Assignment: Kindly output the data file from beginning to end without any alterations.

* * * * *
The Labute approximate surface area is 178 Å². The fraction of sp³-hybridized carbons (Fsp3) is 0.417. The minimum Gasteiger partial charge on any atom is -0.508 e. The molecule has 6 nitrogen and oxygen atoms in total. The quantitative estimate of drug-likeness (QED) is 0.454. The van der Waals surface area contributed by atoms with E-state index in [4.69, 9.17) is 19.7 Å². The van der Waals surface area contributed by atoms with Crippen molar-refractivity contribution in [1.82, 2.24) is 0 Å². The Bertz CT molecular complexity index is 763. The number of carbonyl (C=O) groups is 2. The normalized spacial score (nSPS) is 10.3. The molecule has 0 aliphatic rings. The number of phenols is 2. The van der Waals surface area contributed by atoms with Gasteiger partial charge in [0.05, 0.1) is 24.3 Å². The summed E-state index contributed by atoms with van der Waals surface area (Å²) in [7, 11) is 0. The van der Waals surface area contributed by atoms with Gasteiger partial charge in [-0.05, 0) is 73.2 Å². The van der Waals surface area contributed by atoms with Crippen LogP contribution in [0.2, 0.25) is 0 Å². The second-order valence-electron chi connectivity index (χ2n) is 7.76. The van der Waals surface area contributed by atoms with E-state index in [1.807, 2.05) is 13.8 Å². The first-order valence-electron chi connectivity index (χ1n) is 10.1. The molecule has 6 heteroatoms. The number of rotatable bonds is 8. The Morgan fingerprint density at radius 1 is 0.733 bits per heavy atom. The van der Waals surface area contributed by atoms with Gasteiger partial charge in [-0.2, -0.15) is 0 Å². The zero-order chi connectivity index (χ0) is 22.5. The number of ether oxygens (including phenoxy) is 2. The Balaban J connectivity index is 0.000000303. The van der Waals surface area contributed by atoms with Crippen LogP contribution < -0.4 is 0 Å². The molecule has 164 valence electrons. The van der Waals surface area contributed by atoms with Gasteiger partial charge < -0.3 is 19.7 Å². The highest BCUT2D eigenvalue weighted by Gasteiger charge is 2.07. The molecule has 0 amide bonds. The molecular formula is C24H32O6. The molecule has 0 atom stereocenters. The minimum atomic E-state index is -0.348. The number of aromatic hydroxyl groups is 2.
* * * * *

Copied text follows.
The Labute approximate surface area is 178 Å². The fraction of sp³-hybridized carbons (Fsp3) is 0.417. The minimum Gasteiger partial charge on any atom is -0.508 e. The molecule has 6 nitrogen and oxygen atoms in total. The quantitative estimate of drug-likeness (QED) is 0.454. The van der Waals surface area contributed by atoms with E-state index in [4.69, 9.17) is 19.7 Å². The van der Waals surface area contributed by atoms with Crippen molar-refractivity contribution in [1.82, 2.24) is 0 Å². The Bertz CT molecular complexity index is 763. The number of carbonyl (C=O) groups is 2. The normalized spacial score (nSPS) is 10.3. The molecule has 0 aliphatic rings. The number of phenols is 2. The van der Waals surface area contributed by atoms with Gasteiger partial charge in [0.05, 0.1) is 24.3 Å². The summed E-state index contributed by atoms with van der Waals surface area (Å²) in [7, 11) is 0. The van der Waals surface area contributed by atoms with Gasteiger partial charge in [-0.05, 0) is 73.2 Å². The van der Waals surface area contributed by atoms with Crippen LogP contribution in [0.2, 0.25) is 0 Å². The second-order valence-electron chi connectivity index (χ2n) is 7.76. The van der Waals surface area contributed by atoms with E-state index in [1.807, 2.05) is 13.8 Å². The first-order valence-electron chi connectivity index (χ1n) is 10.1. The molecule has 6 heteroatoms. The number of rotatable bonds is 8. The Morgan fingerprint density at radius 1 is 0.733 bits per heavy atom. The van der Waals surface area contributed by atoms with Gasteiger partial charge in [-0.2, -0.15) is 0 Å². The zero-order chi connectivity index (χ0) is 22.5. The number of ether oxygens (including phenoxy) is 2. The Balaban J connectivity index is 0.000000303. The van der Waals surface area contributed by atoms with Crippen LogP contribution < -0.4 is 0 Å². The molecule has 164 valence electrons. The van der Waals surface area contributed by atoms with Gasteiger partial charge < -0.3 is 19.7 Å². The highest BCUT2D eigenvalue weighted by Gasteiger charge is 2.07. The molecule has 0 amide bonds. The molecular formula is C24H32O6. The molecule has 0 atom stereocenters. The minimum atomic E-state index is -0.348. The number of aromatic hydroxyl groups is 2.